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How does the National Association of Realtors’ settlement affect you?

NAR has reached a settlement for it's anti-trust lawsuit. What does this mean for home prices, home buyers and home sellers?



Headlines are reading, end of 6% commissions- which is funny because we don't charge 6%. Commission, or what it should be called, compensation for services, has always been negotiable. I sell homes for 1.5% all the way to 3% depending on what the seller needs, and how much they are willing to pay a buyers agent.


First, let me explain how real estate works in San Diego. The current system is set up so the home seller pays the total commission. The home seller offers a commission to the seller's agent and to the buyer's agent. This is to bring represented home buyers to the transaction. This percentage has always been negotiable, but usually floats around 5%.


Now, you may say, that's a lot for the seller to pay. Historically when that seller purchased their home as a home buyer they did not pay any compensation. I like to think of it as a full circle. When you bought you did not pay compensation to an agent, and when you sell you pay all the compensation.


So, what's going to be different. Sellers may STILL offer compensation to buyer's agents but not publicly on the MLS. In some instances the buyer's may have to pay for their own agent if the seller is not offering a compensation.


The settlement is that they can no longer say, “I’m going to offer the buyer agent 3 percent,” for example, or 2.5 percent. So now, what happens is that the buyer’s agent basically would have no way to know whether they’re going to be paid for the work that they do. So something will have to change. Most likely, the buyer agents will have to directly negotiate with the buyer on the commission that they’re going to receive on a transaction.


What the settlement could mean for homebuyers

The settlement agreement doesn’t say that the buyer’s agent will not be paid nor that the buyer’s agent cannot charge fees. In fact it is still wise for home sellers to offer compensation for a buyers agent to alleviate a stressful, legal transaction.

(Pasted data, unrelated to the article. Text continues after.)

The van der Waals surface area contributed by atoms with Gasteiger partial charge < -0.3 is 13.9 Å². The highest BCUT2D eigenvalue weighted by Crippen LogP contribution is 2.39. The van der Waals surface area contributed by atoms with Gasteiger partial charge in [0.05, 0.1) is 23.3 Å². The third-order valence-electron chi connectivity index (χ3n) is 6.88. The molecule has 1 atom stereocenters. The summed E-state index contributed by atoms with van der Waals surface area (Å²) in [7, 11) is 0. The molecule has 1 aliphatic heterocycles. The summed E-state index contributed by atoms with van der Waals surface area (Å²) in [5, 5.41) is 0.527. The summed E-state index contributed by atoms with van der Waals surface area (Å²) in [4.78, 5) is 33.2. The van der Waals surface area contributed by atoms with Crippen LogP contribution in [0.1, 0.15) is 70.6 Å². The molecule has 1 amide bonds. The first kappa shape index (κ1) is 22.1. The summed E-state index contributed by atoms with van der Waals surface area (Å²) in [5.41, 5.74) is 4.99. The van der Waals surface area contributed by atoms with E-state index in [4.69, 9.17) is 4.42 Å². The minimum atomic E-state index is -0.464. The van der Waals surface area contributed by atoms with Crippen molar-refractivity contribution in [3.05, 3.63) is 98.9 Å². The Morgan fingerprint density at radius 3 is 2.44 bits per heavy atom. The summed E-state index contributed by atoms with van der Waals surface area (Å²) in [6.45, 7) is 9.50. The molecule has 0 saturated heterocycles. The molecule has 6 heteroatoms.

“The big question here is who is going to pay for those services moving forward. Will it ultimately be a buyer that will have to get the buyer’s agent’s commission together, on top of closing costs and on top of down payment?”


While commission fees are negotiable between involved parties, knowing what cards you have on the table as a homebuyer will be more important now than before. Using an agent will still be a smart way to achieve that, experts say.

“A great local agent can give you a competitive advantage,” said Amanda Pendleton, a home trends expert at Zillow Group. That’s especially true as low-priced starter homes are expected to remain in demand, she said.


Here are two things to know about how the settlement could change the process of buying a home:


1. Buyers could be responsible for their agent fees: Historically, real estate commissions typically come out of the seller’s pocket, and are split between the buyer’s and seller’s agents.

As a result of the settlement, the seller will no longer be responsible for commission fees for a buyer’s agent. So this is a new potential charge buyers need to consider in their budget. Historically, if a buyer’s agent got half of a 5% or 6% commission, that equaled thousands of dollars.


How this can hurt home buyers

But bypassing an agent’s services may not lead to direct savings, especially for first-time buyers, experts say. You could put yourself at risk by leaving the homebuying process entirely to the seller and their agent.


Sometimes things show up in your home inspection report that merit a credit from the seller, but if you don’t have an agent, the seller’s agent may not volunteer that, said Cobreiro.

Doing so would be a breach of their fiduciary duty to the seller, and it affects their commission if the price of the property declines, she said.


Signing the contract is the least of it; there’s so many things that happens throughout the transaction that really require the expertise and the navigation by someone who understands the process.



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